JI: Yeah, so when we're in the Data tab of this contract in the contract repository now, we get a similar snapshot of the status of this agreement and the nature of it.
So we can see it's an MSA, so there's no actual value related to this one. But we can see it's live and approved, so it's gone through an approval process and it's completed it. So it's an active agreement. We get a RAG status, which can actually be different from the vendor RAG status.
It's useful to bear in mind that you might have a green RAG status vendor but you could have particular agreements with them where you're not happy about some of the clauses that are included in the contract.
So you want to flag that is a risky agreement in some cases. And as we carry on down, we get additional data points just like we had on the vendor record.
So we can see internal contracting entities and teams and a bit of a summary around that agreement that's just been stored for descriptive purposes just to give some context around what's involved. It's a very basic one actually at this point.
DB: Yeah, you can use the description as much as you want. You can put a full contract summary in there. That's how I've used it in places as well, just to give a very quick summary of what that contract is about.
But yeah, maybe go over the jurisdiction-- well, I think you're going to go over GDPR and InfoSec, right? And I think the jurisdiction data as well.
Yeah, I was about to say let's skip that one. These are all custom data points very similar to the vendor record. But yeah, I'll hand that over to you there. JI: Sure. So this is just a short demonstrative example of some of the bits that you'd want to be capturing. And just like with the vendor side, this is probably information that would come out whilst you're going through a contract approval process.
So it's likely the case that the business owner of a contract who is requesting it or the legal team who's negotiating it will know about these information points.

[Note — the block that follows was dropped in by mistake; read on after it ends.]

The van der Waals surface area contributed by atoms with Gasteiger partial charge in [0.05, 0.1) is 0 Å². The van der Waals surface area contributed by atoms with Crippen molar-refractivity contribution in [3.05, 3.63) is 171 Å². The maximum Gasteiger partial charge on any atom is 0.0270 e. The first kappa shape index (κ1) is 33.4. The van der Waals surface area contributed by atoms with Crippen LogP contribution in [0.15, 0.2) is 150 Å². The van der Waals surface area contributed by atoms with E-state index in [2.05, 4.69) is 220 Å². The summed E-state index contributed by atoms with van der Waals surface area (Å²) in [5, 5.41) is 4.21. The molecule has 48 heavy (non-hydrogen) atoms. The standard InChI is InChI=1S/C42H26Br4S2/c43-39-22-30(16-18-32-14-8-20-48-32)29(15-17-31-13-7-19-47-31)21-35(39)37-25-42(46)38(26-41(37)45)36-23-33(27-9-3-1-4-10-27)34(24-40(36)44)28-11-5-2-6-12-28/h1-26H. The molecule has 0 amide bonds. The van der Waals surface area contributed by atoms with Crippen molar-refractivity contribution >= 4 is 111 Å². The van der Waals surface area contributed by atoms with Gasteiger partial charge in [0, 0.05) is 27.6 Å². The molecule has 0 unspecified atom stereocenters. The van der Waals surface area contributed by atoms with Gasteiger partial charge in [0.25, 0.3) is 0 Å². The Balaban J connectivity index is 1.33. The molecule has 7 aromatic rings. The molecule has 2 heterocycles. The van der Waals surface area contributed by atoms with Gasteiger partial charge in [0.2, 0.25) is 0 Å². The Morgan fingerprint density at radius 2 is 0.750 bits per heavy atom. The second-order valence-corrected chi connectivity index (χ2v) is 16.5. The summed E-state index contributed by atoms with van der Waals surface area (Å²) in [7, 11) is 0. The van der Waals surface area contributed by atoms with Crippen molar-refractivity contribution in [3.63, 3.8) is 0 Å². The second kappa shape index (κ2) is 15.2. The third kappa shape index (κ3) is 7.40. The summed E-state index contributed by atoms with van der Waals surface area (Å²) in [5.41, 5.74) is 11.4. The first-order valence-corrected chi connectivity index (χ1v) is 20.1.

So it's worth noting them down during that process so that when you have the record that represents the agreement, you can report on these later.
And I know you were really keen on this, Daniel, because one of your big things was you wanted to be able to see from an oversight perspective who of our vendors is processing our personal data. So if someone came and asked you--
DB: Yeah, you're giving me-- you reminded me of like the Sunday scaries. Yeah, I would sometimes get off just like, which one of my contracts has got a new sub processor.
So yeah, I built quite a large data processing part of this and especially because of the changes to the standard contract clauses that were coming up and things like that. Yeah, it's a really good way to do it. And like you said, James, I think you just made the point that whoever's reviewing the contracts will be aware of this.
So I used to just be detailing all of this as part of my regular contract review and I would just be putting that data in as I went along the contract review within Gatekeeper.
So yeah, good shot there. Yeah, let's move to contract dates as a data point here.
JI: These ones, because this is an MSA, it's not necessarily the case that it's like a fixed term deliverable contract, but it is one that it's useful capturing dates if we have them.
But the only key one here is the start date. However, for most agreements what we always recommend for our clients, capture is end dates and notice period dates because they feed into those top level dashboards like we saw in the executive one.
And they're really useful from a functional perspective in Gatekeeper. A lot of our clients will build automatic renewal workflows that handle that proactive negotiation. They can start a process based on an end date approaching or a notice period date approaching.
So this is a really key summary area from a visibility perspective but also a functional one later on.
DB: Yeah, James, just before we move to owners, let's just quickly just linger on RAG status. Inga has just asked, can we advise what RAG means?